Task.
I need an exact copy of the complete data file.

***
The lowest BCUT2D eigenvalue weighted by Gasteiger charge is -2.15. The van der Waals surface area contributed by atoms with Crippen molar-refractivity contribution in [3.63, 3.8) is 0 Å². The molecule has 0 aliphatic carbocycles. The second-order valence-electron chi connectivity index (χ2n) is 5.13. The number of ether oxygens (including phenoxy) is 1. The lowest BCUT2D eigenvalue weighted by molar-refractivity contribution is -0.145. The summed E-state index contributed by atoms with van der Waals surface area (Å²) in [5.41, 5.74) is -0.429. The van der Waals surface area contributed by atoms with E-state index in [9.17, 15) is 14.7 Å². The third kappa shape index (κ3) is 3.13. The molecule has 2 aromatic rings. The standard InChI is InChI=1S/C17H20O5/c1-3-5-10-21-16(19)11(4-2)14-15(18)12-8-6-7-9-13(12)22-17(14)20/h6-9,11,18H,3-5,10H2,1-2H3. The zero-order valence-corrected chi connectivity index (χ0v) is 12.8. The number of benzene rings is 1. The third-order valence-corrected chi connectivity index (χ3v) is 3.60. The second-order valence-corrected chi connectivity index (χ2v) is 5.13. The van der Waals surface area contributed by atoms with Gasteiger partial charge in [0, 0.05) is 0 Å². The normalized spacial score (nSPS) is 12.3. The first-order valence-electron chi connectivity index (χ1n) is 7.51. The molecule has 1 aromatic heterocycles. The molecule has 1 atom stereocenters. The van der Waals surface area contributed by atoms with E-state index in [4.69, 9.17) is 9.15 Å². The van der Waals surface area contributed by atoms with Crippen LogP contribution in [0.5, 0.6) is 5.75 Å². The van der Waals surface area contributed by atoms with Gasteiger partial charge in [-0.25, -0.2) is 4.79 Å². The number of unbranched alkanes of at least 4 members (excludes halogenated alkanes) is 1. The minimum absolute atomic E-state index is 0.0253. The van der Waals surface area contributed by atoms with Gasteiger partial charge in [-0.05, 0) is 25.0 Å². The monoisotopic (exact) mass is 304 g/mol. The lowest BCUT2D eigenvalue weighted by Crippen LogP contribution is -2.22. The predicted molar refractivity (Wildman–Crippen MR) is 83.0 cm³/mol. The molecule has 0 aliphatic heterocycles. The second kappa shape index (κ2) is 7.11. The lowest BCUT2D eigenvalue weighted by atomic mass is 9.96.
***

The lowest BCUT2D eigenvalue weighted by Gasteiger charge is -2.15. The van der Waals surface area contributed by atoms with Crippen molar-refractivity contribution in [3.63, 3.8) is 0 Å². The molecule has 0 aliphatic carbocycles. The second-order valence-electron chi connectivity index (χ2n) is 5.13. The number of ether oxygens (including phenoxy) is 1. The lowest BCUT2D eigenvalue weighted by molar-refractivity contribution is -0.145. The summed E-state index contributed by atoms with van der Waals surface area (Å²) in [5.41, 5.74) is -0.429. The van der Waals surface area contributed by atoms with E-state index in [9.17, 15) is 14.7 Å². The third kappa shape index (κ3) is 3.13. The molecule has 2 aromatic rings. The standard InChI is InChI=1S/C17H20O5/c1-3-5-10-21-16(19)11(4-2)14-15(18)12-8-6-7-9-13(12)22-17(14)20/h6-9,11,18H,3-5,10H2,1-2H3. The zero-order valence-corrected chi connectivity index (χ0v) is 12.8. The number of benzene rings is 1. The third-order valence-corrected chi connectivity index (χ3v) is 3.60. The second-order valence-corrected chi connectivity index (χ2v) is 5.13. The van der Waals surface area contributed by atoms with Gasteiger partial charge in [0, 0.05) is 0 Å². The normalized spacial score (nSPS) is 12.3. The first-order valence-electron chi connectivity index (χ1n) is 7.51. The molecule has 1 aromatic heterocycles. The molecule has 1 atom stereocenters. The van der Waals surface area contributed by atoms with E-state index in [4.69, 9.17) is 9.15 Å². The van der Waals surface area contributed by atoms with Crippen LogP contribution in [0.5, 0.6) is 5.75 Å². The van der Waals surface area contributed by atoms with Gasteiger partial charge in [-0.25, -0.2) is 4.79 Å². The number of unbranched alkanes of at least 4 members (excludes halogenated alkanes) is 1. The minimum absolute atomic E-state index is 0.0253. The van der Waals surface area contributed by atoms with Gasteiger partial charge in [-0.05, 0) is 25.0 Å². The monoisotopic (exact) mass is 304 g/mol. The lowest BCUT2D eigenvalue weighted by Crippen LogP contribution is -2.22. The predicted molar refractivity (Wildman–Crippen MR) is 83.0 cm³/mol. The molecule has 0 aliphatic heterocycles. The second kappa shape index (κ2) is 7.11. The lowest BCUT2D eigenvalue weighted by atomic mass is 9.96.